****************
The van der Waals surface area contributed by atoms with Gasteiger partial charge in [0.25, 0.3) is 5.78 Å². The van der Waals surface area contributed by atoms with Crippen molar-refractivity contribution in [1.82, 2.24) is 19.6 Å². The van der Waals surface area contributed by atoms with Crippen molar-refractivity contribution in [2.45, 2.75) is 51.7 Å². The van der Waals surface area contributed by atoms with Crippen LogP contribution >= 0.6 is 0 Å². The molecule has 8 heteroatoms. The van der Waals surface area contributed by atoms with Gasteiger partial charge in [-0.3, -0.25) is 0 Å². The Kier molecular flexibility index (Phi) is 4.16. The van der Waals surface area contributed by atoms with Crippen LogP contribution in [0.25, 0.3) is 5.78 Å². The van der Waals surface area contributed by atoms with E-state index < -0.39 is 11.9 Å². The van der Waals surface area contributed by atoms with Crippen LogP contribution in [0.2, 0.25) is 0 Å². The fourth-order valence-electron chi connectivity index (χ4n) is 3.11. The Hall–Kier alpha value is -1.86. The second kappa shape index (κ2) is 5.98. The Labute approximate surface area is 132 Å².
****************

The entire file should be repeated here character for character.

The van der Waals surface area contributed by atoms with Gasteiger partial charge in [0.25, 0.3) is 5.78 Å². The van der Waals surface area contributed by atoms with Crippen molar-refractivity contribution in [1.82, 2.24) is 19.6 Å². The van der Waals surface area contributed by atoms with Crippen molar-refractivity contribution in [2.45, 2.75) is 51.7 Å². The van der Waals surface area contributed by atoms with Crippen LogP contribution >= 0.6 is 0 Å². The molecule has 8 heteroatoms. The van der Waals surface area contributed by atoms with Gasteiger partial charge in [-0.3, -0.25) is 0 Å². The Kier molecular flexibility index (Phi) is 4.16. The van der Waals surface area contributed by atoms with Crippen LogP contribution in [0.25, 0.3) is 5.78 Å². The van der Waals surface area contributed by atoms with E-state index < -0.39 is 11.9 Å². The van der Waals surface area contributed by atoms with Crippen LogP contribution in [0.2, 0.25) is 0 Å². The fourth-order valence-electron chi connectivity index (χ4n) is 3.11. The Hall–Kier alpha value is -1.86. The second kappa shape index (κ2) is 5.98. The Labute approximate surface area is 132 Å².